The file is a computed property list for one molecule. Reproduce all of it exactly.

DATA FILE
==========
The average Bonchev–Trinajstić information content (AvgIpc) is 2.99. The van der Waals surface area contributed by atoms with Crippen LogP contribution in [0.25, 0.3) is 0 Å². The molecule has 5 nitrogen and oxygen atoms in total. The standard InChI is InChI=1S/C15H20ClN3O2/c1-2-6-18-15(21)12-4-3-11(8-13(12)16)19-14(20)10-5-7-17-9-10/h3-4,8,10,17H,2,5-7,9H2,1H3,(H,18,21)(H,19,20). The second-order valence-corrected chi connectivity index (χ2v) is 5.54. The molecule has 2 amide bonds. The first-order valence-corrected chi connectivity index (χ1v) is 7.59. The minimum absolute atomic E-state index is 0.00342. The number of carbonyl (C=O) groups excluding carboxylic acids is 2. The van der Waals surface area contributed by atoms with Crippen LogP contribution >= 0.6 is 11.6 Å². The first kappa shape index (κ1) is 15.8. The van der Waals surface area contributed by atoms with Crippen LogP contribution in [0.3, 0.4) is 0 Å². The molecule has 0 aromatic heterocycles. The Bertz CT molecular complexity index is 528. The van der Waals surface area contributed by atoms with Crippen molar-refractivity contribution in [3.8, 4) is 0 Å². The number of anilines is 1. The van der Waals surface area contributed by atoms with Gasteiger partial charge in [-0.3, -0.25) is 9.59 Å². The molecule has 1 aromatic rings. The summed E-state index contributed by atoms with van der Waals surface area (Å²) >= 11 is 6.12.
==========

The average Bonchev–Trinajstić information content (AvgIpc) is 2.99. The van der Waals surface area contributed by atoms with Crippen LogP contribution in [0.25, 0.3) is 0 Å². The molecule has 5 nitrogen and oxygen atoms in total. The standard InChI is InChI=1S/C15H20ClN3O2/c1-2-6-18-15(21)12-4-3-11(8-13(12)16)19-14(20)10-5-7-17-9-10/h3-4,8,10,17H,2,5-7,9H2,1H3,(H,18,21)(H,19,20). The second-order valence-corrected chi connectivity index (χ2v) is 5.54. The molecule has 2 amide bonds. The first-order valence-corrected chi connectivity index (χ1v) is 7.59. The minimum absolute atomic E-state index is 0.00342. The number of carbonyl (C=O) groups excluding carboxylic acids is 2. The van der Waals surface area contributed by atoms with Crippen LogP contribution >= 0.6 is 11.6 Å². The first kappa shape index (κ1) is 15.8. The van der Waals surface area contributed by atoms with Crippen LogP contribution in [0.3, 0.4) is 0 Å². The molecule has 0 aromatic heterocycles. The Bertz CT molecular complexity index is 528. The van der Waals surface area contributed by atoms with Crippen molar-refractivity contribution in [3.8, 4) is 0 Å². The number of anilines is 1. The van der Waals surface area contributed by atoms with Gasteiger partial charge in [-0.3, -0.25) is 9.59 Å². The molecule has 1 aromatic rings. The summed E-state index contributed by atoms with van der Waals surface area (Å²) >= 11 is 6.12.